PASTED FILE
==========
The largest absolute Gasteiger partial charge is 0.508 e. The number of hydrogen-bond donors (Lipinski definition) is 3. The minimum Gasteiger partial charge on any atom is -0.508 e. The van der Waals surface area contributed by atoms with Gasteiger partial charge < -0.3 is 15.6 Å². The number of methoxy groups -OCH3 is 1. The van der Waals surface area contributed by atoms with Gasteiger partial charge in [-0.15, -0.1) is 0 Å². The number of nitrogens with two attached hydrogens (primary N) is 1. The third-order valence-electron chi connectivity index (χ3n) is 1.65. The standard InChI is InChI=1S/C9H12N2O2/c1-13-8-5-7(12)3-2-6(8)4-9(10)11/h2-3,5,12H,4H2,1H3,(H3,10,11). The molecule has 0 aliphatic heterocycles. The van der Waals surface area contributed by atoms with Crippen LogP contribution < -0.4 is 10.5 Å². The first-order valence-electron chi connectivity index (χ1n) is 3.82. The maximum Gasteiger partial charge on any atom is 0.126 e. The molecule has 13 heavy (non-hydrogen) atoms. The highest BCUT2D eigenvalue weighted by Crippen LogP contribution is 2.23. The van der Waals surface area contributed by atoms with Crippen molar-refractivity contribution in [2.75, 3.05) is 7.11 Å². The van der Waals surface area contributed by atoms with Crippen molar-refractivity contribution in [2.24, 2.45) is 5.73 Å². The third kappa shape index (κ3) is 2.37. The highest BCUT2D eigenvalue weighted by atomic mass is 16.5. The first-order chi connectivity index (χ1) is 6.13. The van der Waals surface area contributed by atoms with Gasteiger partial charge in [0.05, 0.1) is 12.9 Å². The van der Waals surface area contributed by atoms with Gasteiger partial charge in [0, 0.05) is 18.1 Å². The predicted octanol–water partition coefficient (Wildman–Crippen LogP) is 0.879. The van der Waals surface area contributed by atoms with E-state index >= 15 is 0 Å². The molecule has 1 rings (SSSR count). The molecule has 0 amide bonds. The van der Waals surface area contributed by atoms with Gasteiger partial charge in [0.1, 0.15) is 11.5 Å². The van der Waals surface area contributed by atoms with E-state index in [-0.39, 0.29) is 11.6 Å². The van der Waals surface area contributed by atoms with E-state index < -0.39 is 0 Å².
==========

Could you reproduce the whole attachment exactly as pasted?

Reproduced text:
The largest absolute Gasteiger partial charge is 0.508 e. The number of hydrogen-bond donors (Lipinski definition) is 3. The minimum Gasteiger partial charge on any atom is -0.508 e. The van der Waals surface area contributed by atoms with Gasteiger partial charge < -0.3 is 15.6 Å². The number of methoxy groups -OCH3 is 1. The van der Waals surface area contributed by atoms with Gasteiger partial charge in [-0.15, -0.1) is 0 Å². The number of nitrogens with two attached hydrogens (primary N) is 1. The third-order valence-electron chi connectivity index (χ3n) is 1.65. The standard InChI is InChI=1S/C9H12N2O2/c1-13-8-5-7(12)3-2-6(8)4-9(10)11/h2-3,5,12H,4H2,1H3,(H3,10,11). The molecule has 0 aliphatic heterocycles. The van der Waals surface area contributed by atoms with Crippen LogP contribution < -0.4 is 10.5 Å². The first-order valence-electron chi connectivity index (χ1n) is 3.82. The maximum Gasteiger partial charge on any atom is 0.126 e. The molecule has 13 heavy (non-hydrogen) atoms. The highest BCUT2D eigenvalue weighted by Crippen LogP contribution is 2.23. The van der Waals surface area contributed by atoms with Crippen molar-refractivity contribution in [2.75, 3.05) is 7.11 Å². The van der Waals surface area contributed by atoms with Crippen molar-refractivity contribution in [2.24, 2.45) is 5.73 Å². The third kappa shape index (κ3) is 2.37. The highest BCUT2D eigenvalue weighted by atomic mass is 16.5. The first-order chi connectivity index (χ1) is 6.13. The van der Waals surface area contributed by atoms with Gasteiger partial charge in [0.05, 0.1) is 12.9 Å². The van der Waals surface area contributed by atoms with Gasteiger partial charge in [0, 0.05) is 18.1 Å². The predicted octanol–water partition coefficient (Wildman–Crippen LogP) is 0.879. The van der Waals surface area contributed by atoms with E-state index >= 15 is 0 Å². The molecule has 1 rings (SSSR count). The molecule has 0 amide bonds. The van der Waals surface area contributed by atoms with Gasteiger partial charge in [0.1, 0.15) is 11.5 Å². The van der Waals surface area contributed by atoms with E-state index in [-0.39, 0.29) is 11.6 Å². The van der Waals surface area contributed by atoms with E-state index < -0.39 is 0 Å².